The Words (movie) and Plagiarism

Ghostwriter

My husband and I watched a movie last night, The Words, on the recommendation of two people who I work with at my library.

WARNING: If you’ve never seen the movie, this blog containers spoilers.

The premise is that a writer has written a book he is told is very good but it isn’t garnering him representation or a contract.  He has to get a regular job to support himself.  On their honeymoon in Paris, his wife buys him an old bag which he later finds has a manuscript in it.  It’s a masterpiece.  He retypes it and passes it off as his own.  Then the old man shows up and tells him he knows what the young man did because it’s his story, but he doesn’t want anything.

This movie didn’t really work for me, for two reasons.

First, I’ve been in a writer’s group for a few years now.  All of us would love to make a living at our writing.  Hell, we’d love to be bestselling and rich!  But, we would continue to write whether we ever sell it or not, because that’s what we do.  We write.  We’re writers.  We want to write and share through our writing.  What is the point of selling a piece of writing if it isn’t yours?  You’re not a writer, if you do that, you’re a publisher or an agent.  We writers live to create.  Did he think that if he just published the book he’d suddenly begin writing to that caliber?  We all know that’s not going to happen.  Good writing takes time and work.  The point is not to sell, the point is to create.

Maybe it’s just me, but in his place I think a lot of writers would have rather had the adventure of trying to find the person who actually wrote it.

Second, he says that he’s not where he’s supposed to be in life.  That’s not possible.  Wherever you are is where you’re supposed to be.  Life is a journey.  You have to let go of what you thought your life would be in order to find the life that’s waiting for you.  Maybe that just sounds like a platitude but it’s what I’ve found to be true and I guess I expect other writers to have that perspective but probably many don’t.

Okay, then you’ve got the whole Dennis Quaid storyline area that just doesn’t work.  Supposedly he’s written the book that tells this whole story of the young man’s plagiarism and old man, and he’s reading part of it at an award ceremony.  A young woman shows up who seems to know what is going on.  Now, if he’d published a novel before to critical acclaim like the one described in this new book, wouldn’t people recognize it instead of just this one girl suspecting that the new book was really what was going on in his own life?  Plus, she comes in with this all knowing attitude.  How?  I don’t think so.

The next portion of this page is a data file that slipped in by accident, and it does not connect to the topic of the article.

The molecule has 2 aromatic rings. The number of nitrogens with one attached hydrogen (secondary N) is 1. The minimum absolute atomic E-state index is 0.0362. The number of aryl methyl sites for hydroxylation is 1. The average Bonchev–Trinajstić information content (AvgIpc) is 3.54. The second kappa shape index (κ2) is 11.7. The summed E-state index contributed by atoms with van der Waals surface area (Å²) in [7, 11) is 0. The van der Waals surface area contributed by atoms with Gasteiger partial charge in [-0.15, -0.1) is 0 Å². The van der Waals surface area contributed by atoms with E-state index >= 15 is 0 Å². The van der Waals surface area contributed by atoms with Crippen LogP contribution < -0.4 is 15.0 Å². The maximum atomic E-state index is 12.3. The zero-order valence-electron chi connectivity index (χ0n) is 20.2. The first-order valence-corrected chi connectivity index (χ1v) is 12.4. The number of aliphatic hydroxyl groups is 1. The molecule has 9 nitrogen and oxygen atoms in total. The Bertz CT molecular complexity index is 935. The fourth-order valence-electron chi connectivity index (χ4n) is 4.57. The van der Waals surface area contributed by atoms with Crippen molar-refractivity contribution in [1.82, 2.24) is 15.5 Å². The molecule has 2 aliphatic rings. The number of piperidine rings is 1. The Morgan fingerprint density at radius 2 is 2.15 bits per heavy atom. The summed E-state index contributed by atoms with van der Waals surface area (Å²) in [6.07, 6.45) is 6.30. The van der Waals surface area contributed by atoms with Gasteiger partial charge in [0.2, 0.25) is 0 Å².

Some of the cinematography was beautiful.  There was one shot that I had to go back and look at again, about a third of the way into the movie, with the Fall trees, the street and the sky line fogged in the background.  I would love to have that as a picture on my wall.  The soundtrack was beautiful too.

In the end,  The idea was interesting but the plot was not well executed.  I enjoyed it for the acting and the cinematography.  3 stars from me.  I am guessing that someone wrote this as a screenplay to be a box office smash with Dennis Quaid and Jeremy Irons.  (I went and checked, it was written by the directors.  They could have used a good writer’s group to poke holes in it before they turned it into a movie.)

What do you think?  Did you see the movie?  What about plagiarism?  As a writer, what’s the point?

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Character Motivation

Heated Discussion

Heated Discussion

 

I’m told that people like the honesty in my writing but figuring out what is honest can be difficult, like trying to figure out what people mean with the words they choose and their motivations. Sometimes even they don’t know.

As humans, we are prone to ascribing motivations to people that may, or may not, be true. “Well, he said… but what he really meant was…”

Likewise, “Did he really mean what I thought he meant?”

As authors, we have the power to ascribe motivations to our characters, but we shouldn’t forget this ambiguity. Characters may not be sure of the motivation of other characters, they may ascribe motivation incorrectly and our characters may not even know their own minds.

We get to help them discover it.

And sometimes we have to step back, stop trying to figure it out, stop trying to be clever and just take things at face value.

At times like these, it can be nice to just sit down and write a story where events happen and we don’t have to ascribe meaning to them. We don’t have to try to figure them out.

People will usually try to ascribe their own meaning to the events anyway, as you may have experienced at one time or another.

Motivations

I’ve always said that you can ascribe motivations for what people do but you can never really know for sure if you are correct.  You could be wrong.  You can talk to the person about it but they could lie to you, they could be in denial, or they could be totally unaware of their own real motivations about something. 

Which makes it all the more interesting to me as inspiration for my writing.  Something occurs and I begin to wonder.  Why?  Why did they do it?  Is it why I think?  Or is there another reason?  A story begins to form.